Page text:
Most recent scientific efforts have focused on examining toxicities of manufactured nano-particles (MNPs) only in source materials. By not evaluating MNPs at the point of exposure, these efforts fail to address the relevant question of whether or not consumer-product-derived MNPs are of concern to public health and the environment. The proposed US-UK consortium, ‘Risk Assessment for Manufactured Nanoparticles Used in Consumer Products (RAMNUC)’, provides a systematic, multidisciplinary approach, including both experimental and computational tools and projects, for predicting potential human and environmental risks associated with the use of selected consumer products that respectively incorporate zinc oxide, silver, and cerium dioxide nanoparticles.
The overall hypothesis of the RAMNUC project is that MNPs at the point of exposure for both humans and aquatic animals will substantially differ in both physicochemical and toxicological properties from MNPs at the source (synthesized in the laboratory or acquired commercially). These differences may have significant consequences with respect to MNPs’ bioavailability, alterations of immunity, induction of oxidative stress, inflammation, disease processes, and other toxicity measures.
We will assess intracellular and extracellular bioavailability and toxicity of the selected MNPs, as synthesized and as incorporated in consumer products, using both in vitro and in vivo experiments. Tested MNPs will be controlled or well characterized for their physical (e.g., size, shape, state of agglomeration/aggregation) and chemical properties (e.g., composition, functionalization, surface chemistry).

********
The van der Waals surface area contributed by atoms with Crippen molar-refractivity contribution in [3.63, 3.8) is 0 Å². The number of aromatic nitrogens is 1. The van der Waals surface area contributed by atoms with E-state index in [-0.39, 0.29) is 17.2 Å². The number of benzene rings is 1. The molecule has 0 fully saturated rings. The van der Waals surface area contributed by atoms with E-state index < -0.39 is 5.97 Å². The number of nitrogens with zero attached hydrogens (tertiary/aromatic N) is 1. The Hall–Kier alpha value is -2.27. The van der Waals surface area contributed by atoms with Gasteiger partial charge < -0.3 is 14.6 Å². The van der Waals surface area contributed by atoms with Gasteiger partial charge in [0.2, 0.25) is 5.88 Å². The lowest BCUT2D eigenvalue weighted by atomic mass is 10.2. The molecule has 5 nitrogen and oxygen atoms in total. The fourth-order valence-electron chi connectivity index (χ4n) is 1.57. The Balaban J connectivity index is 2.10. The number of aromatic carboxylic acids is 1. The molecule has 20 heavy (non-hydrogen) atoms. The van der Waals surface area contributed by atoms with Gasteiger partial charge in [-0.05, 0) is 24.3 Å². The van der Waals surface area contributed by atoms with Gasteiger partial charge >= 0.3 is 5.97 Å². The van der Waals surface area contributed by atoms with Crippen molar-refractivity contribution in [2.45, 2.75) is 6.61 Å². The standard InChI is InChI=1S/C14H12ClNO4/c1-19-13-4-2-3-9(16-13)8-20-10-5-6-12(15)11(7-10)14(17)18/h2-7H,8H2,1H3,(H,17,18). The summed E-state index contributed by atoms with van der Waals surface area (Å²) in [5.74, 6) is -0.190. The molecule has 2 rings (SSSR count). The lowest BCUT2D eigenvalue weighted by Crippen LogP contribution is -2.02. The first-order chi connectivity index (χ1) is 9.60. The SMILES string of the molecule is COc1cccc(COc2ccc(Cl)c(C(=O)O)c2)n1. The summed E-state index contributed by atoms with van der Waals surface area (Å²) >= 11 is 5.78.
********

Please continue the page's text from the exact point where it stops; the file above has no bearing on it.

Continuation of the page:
Our proposed in vitro and in vivo studies will produce mechanism-based results relating toxic effects to MNP physicochemical properties. The RAMNUC Consortium will also include a novel human exposure simulation study that will produce realistic estimates of MNP exposures to consumers. Data generated from these mechanistic experiments will be integrated into the mechanism-based computational modules of two existing source-to-exposure-dose-to-effects modeling systems, allowing for rational extrapolation and generalization in MNP risk assessment. Built upon the inter-institutional expert structure, the RAMNUC consortium serves as a model for systematically addressing complex problems associated with MNP risk assessment and will generate results that will contribute to our very limited knowledge about health risks associated with the use of nanotechnology based consumer products.